The making of Milan Fashion Week
As the city prepares to dazzle under the spotlight during Milan Fashion Week, we take a look back at why it’s one of the world’s leading fashion highlights of the year.
February is every fashionista’s favourite month, thanks to a wealth of shows in London, Paris and Milan. The prestigious Italian city alone is the location for over 170 shows and presentations, promoting many of the most well-known fashion houses around the global. It’s also an opportunity to spot and support new talent, as fashion continues to evolve in exciting ways ‒ something models, designers, photographers, bloggers, journalists and style icons all clamber to experience.
Throughout the 1950s, important fashion shows were held in Milan, Rome and Venice for American buyers, whose love of Italian fashion was driven by the huge success of Rome’s famous Cinecittà film studio and its well-known movie stars.
The rise of ready-to-wear fashion was huge in the 1960s, making exciting new designs far more accessible. During this time Milan became home to the prestigious Italian publishers Rusconi, Mondadori and Rizzoli, known for their interest and expertise in fashion and cultural history.
During the 1970s, MilanoVendeModa, the forerunner to Milan Fashion Week, was launched and hosted its first event in a big top circus tent, on the outskirts of the city. In 1978, Giorgio Armani hit the headlines when he dressed Diane Keaton for her Oscar win as the leading actress in Annie Hall. The Italian designer also dressed Richard Gere for his role in American Gigolo, making Giorgio Armani one of the most recognisable symbols of Milanese fashion.
Image © Andrea Delbo
Major new fashion names began to emerge in the 1980s, including legendary design houses such as Gianfranco Ferrè, Valentino, and Versace. Milan firmly established itself as one of the world’s most prominent fashion capitals and a symbol of cutting-edge design and forward thinking.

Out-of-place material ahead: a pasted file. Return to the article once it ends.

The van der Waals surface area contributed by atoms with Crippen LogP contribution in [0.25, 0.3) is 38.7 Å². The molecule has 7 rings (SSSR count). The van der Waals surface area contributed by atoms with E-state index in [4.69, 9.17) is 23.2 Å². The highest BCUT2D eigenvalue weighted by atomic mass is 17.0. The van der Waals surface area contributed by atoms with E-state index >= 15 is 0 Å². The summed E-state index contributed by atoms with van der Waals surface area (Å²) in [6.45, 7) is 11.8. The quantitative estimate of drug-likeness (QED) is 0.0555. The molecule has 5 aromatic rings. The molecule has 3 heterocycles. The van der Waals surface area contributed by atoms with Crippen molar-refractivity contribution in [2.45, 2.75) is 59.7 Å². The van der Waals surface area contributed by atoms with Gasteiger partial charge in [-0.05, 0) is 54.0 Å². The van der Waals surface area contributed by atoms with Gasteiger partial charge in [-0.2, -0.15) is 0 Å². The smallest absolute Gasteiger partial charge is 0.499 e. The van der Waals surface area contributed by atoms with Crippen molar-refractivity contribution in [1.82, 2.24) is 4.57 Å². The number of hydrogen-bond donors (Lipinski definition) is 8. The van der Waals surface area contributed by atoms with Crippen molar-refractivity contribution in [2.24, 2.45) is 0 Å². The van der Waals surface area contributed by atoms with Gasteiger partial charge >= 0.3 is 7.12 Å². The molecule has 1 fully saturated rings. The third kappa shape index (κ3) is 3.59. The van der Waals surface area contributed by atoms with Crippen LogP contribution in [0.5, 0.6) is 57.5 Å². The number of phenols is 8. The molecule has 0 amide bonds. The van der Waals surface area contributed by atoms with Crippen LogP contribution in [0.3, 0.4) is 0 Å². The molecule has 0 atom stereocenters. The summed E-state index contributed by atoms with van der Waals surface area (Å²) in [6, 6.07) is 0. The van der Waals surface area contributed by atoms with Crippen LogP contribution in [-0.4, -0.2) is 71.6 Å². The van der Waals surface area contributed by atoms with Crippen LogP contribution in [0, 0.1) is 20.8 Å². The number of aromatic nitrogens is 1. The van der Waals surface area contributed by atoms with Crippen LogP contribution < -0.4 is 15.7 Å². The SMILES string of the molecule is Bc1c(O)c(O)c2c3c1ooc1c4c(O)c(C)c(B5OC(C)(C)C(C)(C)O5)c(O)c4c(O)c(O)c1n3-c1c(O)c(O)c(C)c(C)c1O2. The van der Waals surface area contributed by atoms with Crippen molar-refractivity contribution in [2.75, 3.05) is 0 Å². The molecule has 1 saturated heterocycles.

Image © Ty Lim
Milan maintained its fashionable reputation in the nineties, thanks in part to the popularity of established local fashion house Prada’s new ready to wear collection. Following the opulence of the 1980s, the main aesthetic in this era was a paired down look. Rich colours became less popular in favour of subtle nude shades and monochrome designs, while fabrics grew evermore experimental.
Image © CervelliInFuga
The city’s famous fashion district is firmly established between Via Montenapoleone, Via Manzoni, Corso Venezia and Via della Spiga. It’s here you’ll find all the big fashion house names, side by side with smaller specialist boutiques from up and coming new designers. Among these splendid streets you’ll also discover Milan’s prestigious palaces such as Palazzo Morando, which became home to the city’s fashion museum in 2010.
Image © Andrea Parisi
Now more than ever fashion is focussing on sustainability and responsible innovation. As awareness continues to grow around making ‘green purchases’, garments made from faux leather, organic cotton and biodegradable and recycled materials are set to be the centre of attention. Big Italian brands leading the way include Giorgio Armani, Gucci and Prada. Alternatively, head to the cool Porta Nuova district for all the latest looks from lesser-known names.
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